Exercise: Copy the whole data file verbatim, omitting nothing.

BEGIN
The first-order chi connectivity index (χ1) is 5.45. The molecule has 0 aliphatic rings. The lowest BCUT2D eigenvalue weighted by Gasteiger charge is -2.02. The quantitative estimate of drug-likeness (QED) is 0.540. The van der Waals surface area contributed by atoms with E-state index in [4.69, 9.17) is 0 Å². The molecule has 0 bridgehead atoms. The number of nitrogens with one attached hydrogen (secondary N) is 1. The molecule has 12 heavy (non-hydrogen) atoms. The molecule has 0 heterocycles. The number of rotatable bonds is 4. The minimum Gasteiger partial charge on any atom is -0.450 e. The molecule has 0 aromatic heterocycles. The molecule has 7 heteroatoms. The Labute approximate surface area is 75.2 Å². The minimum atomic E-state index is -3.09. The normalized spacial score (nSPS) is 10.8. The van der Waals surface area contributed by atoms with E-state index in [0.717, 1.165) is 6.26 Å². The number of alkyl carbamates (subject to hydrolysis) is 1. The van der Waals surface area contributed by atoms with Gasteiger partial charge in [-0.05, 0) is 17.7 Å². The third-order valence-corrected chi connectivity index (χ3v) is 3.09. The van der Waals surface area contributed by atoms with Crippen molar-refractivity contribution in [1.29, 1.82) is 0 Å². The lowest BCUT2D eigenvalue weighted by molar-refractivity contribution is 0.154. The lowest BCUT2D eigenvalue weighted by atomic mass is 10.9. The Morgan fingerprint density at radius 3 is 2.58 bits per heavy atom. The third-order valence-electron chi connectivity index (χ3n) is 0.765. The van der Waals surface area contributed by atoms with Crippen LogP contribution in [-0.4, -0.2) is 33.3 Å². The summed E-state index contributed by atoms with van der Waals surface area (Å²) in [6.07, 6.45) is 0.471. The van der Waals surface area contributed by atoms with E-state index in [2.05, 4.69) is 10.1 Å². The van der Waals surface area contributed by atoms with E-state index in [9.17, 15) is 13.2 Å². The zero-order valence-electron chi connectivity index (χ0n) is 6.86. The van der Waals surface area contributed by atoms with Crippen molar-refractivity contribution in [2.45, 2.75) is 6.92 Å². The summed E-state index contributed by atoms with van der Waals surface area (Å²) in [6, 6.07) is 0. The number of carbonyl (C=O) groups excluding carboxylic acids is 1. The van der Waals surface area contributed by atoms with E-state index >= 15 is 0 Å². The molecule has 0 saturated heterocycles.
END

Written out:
The first-order chi connectivity index (χ1) is 5.45. The molecule has 0 aliphatic rings. The lowest BCUT2D eigenvalue weighted by Gasteiger charge is -2.02. The quantitative estimate of drug-likeness (QED) is 0.540. The van der Waals surface area contributed by atoms with E-state index in [4.69, 9.17) is 0 Å². The molecule has 0 bridgehead atoms. The number of nitrogens with one attached hydrogen (secondary N) is 1. The molecule has 12 heavy (non-hydrogen) atoms. The molecule has 0 heterocycles. The number of rotatable bonds is 4. The minimum Gasteiger partial charge on any atom is -0.450 e. The molecule has 0 aromatic heterocycles. The molecule has 7 heteroatoms. The Labute approximate surface area is 75.2 Å². The minimum atomic E-state index is -3.09. The normalized spacial score (nSPS) is 10.8. The van der Waals surface area contributed by atoms with E-state index in [0.717, 1.165) is 6.26 Å². The number of alkyl carbamates (subject to hydrolysis) is 1. The van der Waals surface area contributed by atoms with Gasteiger partial charge in [-0.05, 0) is 17.7 Å². The third-order valence-corrected chi connectivity index (χ3v) is 3.09. The van der Waals surface area contributed by atoms with Crippen molar-refractivity contribution in [1.29, 1.82) is 0 Å². The lowest BCUT2D eigenvalue weighted by molar-refractivity contribution is 0.154. The lowest BCUT2D eigenvalue weighted by atomic mass is 10.9. The Morgan fingerprint density at radius 3 is 2.58 bits per heavy atom. The third-order valence-electron chi connectivity index (χ3n) is 0.765. The van der Waals surface area contributed by atoms with Crippen LogP contribution in [-0.4, -0.2) is 33.3 Å². The summed E-state index contributed by atoms with van der Waals surface area (Å²) in [6.07, 6.45) is 0.471. The van der Waals surface area contributed by atoms with E-state index in [2.05, 4.69) is 10.1 Å². The van der Waals surface area contributed by atoms with E-state index in [9.17, 15) is 13.2 Å². The zero-order valence-electron chi connectivity index (χ0n) is 6.86. The van der Waals surface area contributed by atoms with Crippen molar-refractivity contribution in [2.45, 2.75) is 6.92 Å². The summed E-state index contributed by atoms with van der Waals surface area (Å²) in [6, 6.07) is 0. The number of carbonyl (C=O) groups excluding carboxylic acids is 1. The van der Waals surface area contributed by atoms with E-state index >= 15 is 0 Å². The molecule has 0 saturated heterocycles.